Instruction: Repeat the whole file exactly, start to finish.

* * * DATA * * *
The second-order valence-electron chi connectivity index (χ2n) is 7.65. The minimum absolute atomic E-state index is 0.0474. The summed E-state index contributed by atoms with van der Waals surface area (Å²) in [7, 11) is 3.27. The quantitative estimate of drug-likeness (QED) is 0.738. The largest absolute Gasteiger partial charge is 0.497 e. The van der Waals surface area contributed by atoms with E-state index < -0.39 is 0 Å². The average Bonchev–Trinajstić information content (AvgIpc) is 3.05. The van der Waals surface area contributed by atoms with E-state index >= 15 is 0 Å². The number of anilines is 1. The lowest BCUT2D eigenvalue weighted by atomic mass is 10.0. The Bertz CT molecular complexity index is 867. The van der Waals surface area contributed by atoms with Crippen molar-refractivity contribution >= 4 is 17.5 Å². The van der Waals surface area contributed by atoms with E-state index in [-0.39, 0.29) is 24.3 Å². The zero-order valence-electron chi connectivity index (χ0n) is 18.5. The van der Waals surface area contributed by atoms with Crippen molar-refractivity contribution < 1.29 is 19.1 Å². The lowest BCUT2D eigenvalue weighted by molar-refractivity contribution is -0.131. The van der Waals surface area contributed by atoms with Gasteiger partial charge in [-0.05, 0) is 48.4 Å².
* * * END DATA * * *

The second-order valence-electron chi connectivity index (χ2n) is 7.65. The minimum absolute atomic E-state index is 0.0474. The summed E-state index contributed by atoms with van der Waals surface area (Å²) in [7, 11) is 3.27. The quantitative estimate of drug-likeness (QED) is 0.738. The largest absolute Gasteiger partial charge is 0.497 e. The van der Waals surface area contributed by atoms with E-state index < -0.39 is 0 Å². The average Bonchev–Trinajstić information content (AvgIpc) is 3.05. The van der Waals surface area contributed by atoms with E-state index >= 15 is 0 Å². The number of anilines is 1. The lowest BCUT2D eigenvalue weighted by atomic mass is 10.0. The Bertz CT molecular complexity index is 867. The van der Waals surface area contributed by atoms with Crippen molar-refractivity contribution >= 4 is 17.5 Å². The van der Waals surface area contributed by atoms with E-state index in [-0.39, 0.29) is 24.3 Å². The zero-order valence-electron chi connectivity index (χ0n) is 18.5. The van der Waals surface area contributed by atoms with Crippen molar-refractivity contribution < 1.29 is 19.1 Å². The lowest BCUT2D eigenvalue weighted by molar-refractivity contribution is -0.131. The van der Waals surface area contributed by atoms with Gasteiger partial charge in [-0.05, 0) is 48.4 Å².